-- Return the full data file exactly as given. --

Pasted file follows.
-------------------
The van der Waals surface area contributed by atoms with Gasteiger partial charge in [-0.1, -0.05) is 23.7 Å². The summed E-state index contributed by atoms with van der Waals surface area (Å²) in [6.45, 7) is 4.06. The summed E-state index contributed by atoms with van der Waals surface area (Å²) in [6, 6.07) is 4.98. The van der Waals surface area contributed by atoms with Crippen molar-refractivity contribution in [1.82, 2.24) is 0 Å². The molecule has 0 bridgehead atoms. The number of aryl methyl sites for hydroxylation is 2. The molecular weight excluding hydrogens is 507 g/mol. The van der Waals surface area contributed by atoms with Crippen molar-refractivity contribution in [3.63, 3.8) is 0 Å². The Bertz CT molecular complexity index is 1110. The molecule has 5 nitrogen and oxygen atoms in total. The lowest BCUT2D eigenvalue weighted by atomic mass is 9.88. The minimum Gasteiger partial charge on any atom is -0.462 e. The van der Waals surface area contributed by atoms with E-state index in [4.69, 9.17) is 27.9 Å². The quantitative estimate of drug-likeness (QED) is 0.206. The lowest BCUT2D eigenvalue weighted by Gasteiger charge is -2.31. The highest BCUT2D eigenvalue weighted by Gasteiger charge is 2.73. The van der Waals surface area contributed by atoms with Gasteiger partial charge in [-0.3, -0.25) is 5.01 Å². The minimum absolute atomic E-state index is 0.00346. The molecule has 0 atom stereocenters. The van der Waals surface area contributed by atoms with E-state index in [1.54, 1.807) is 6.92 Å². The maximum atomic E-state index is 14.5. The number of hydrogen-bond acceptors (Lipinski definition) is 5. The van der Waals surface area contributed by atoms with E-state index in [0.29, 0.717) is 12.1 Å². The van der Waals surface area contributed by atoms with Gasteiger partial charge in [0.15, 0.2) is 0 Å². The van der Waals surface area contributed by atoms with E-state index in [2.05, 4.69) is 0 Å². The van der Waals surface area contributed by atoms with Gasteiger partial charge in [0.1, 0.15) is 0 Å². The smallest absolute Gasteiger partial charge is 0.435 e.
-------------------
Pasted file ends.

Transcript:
The van der Waals surface area contributed by atoms with Gasteiger partial charge in [-0.1, -0.05) is 23.7 Å². The summed E-state index contributed by atoms with van der Waals surface area (Å²) in [6.45, 7) is 4.06. The summed E-state index contributed by atoms with van der Waals surface area (Å²) in [6, 6.07) is 4.98. The van der Waals surface area contributed by atoms with Crippen molar-refractivity contribution in [1.82, 2.24) is 0 Å². The molecule has 0 bridgehead atoms. The number of aryl methyl sites for hydroxylation is 2. The molecular weight excluding hydrogens is 507 g/mol. The van der Waals surface area contributed by atoms with Crippen molar-refractivity contribution in [3.63, 3.8) is 0 Å². The Bertz CT molecular complexity index is 1110. The molecule has 5 nitrogen and oxygen atoms in total. The lowest BCUT2D eigenvalue weighted by atomic mass is 9.88. The minimum Gasteiger partial charge on any atom is -0.462 e. The van der Waals surface area contributed by atoms with E-state index in [4.69, 9.17) is 27.9 Å². The quantitative estimate of drug-likeness (QED) is 0.206. The lowest BCUT2D eigenvalue weighted by Gasteiger charge is -2.31. The highest BCUT2D eigenvalue weighted by Gasteiger charge is 2.73. The van der Waals surface area contributed by atoms with Gasteiger partial charge in [-0.3, -0.25) is 5.01 Å². The minimum absolute atomic E-state index is 0.00346. The molecule has 0 atom stereocenters. The van der Waals surface area contributed by atoms with E-state index in [1.54, 1.807) is 6.92 Å². The maximum atomic E-state index is 14.5. The number of hydrogen-bond acceptors (Lipinski definition) is 5. The van der Waals surface area contributed by atoms with E-state index in [0.29, 0.717) is 12.1 Å². The van der Waals surface area contributed by atoms with Gasteiger partial charge in [0.15, 0.2) is 0 Å². The van der Waals surface area contributed by atoms with E-state index in [2.05, 4.69) is 0 Å². The van der Waals surface area contributed by atoms with Gasteiger partial charge in [0.1, 0.15) is 0 Å². The smallest absolute Gasteiger partial charge is 0.435 e.